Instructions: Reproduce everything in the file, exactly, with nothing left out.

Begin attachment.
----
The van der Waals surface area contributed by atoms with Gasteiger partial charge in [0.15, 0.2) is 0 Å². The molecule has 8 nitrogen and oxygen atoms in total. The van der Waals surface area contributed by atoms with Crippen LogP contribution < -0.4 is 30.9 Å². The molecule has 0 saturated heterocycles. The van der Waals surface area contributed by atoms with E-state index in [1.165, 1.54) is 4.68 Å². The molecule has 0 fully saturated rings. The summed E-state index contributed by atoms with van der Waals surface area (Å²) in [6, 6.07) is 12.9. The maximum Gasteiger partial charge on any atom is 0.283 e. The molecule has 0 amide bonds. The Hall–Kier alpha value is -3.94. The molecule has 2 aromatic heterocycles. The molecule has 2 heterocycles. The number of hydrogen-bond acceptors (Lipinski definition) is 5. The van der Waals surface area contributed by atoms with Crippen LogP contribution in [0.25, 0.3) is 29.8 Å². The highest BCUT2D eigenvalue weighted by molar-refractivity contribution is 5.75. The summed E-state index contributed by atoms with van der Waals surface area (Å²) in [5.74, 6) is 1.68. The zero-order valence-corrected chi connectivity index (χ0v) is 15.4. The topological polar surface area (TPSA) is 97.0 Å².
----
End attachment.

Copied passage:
The van der Waals surface area contributed by atoms with Gasteiger partial charge in [0.15, 0.2) is 0 Å². The molecule has 8 nitrogen and oxygen atoms in total. The van der Waals surface area contributed by atoms with Crippen LogP contribution < -0.4 is 30.9 Å². The molecule has 0 saturated heterocycles. The van der Waals surface area contributed by atoms with E-state index in [1.165, 1.54) is 4.68 Å². The molecule has 0 fully saturated rings. The summed E-state index contributed by atoms with van der Waals surface area (Å²) in [6, 6.07) is 12.9. The maximum Gasteiger partial charge on any atom is 0.283 e. The molecule has 0 amide bonds. The Hall–Kier alpha value is -3.94. The molecule has 2 aromatic heterocycles. The molecule has 2 heterocycles. The number of hydrogen-bond acceptors (Lipinski definition) is 5. The van der Waals surface area contributed by atoms with Crippen LogP contribution in [0.25, 0.3) is 29.8 Å². The highest BCUT2D eigenvalue weighted by molar-refractivity contribution is 5.75. The summed E-state index contributed by atoms with van der Waals surface area (Å²) in [5.74, 6) is 1.68. The zero-order valence-corrected chi connectivity index (χ0v) is 15.4. The topological polar surface area (TPSA) is 97.0 Å².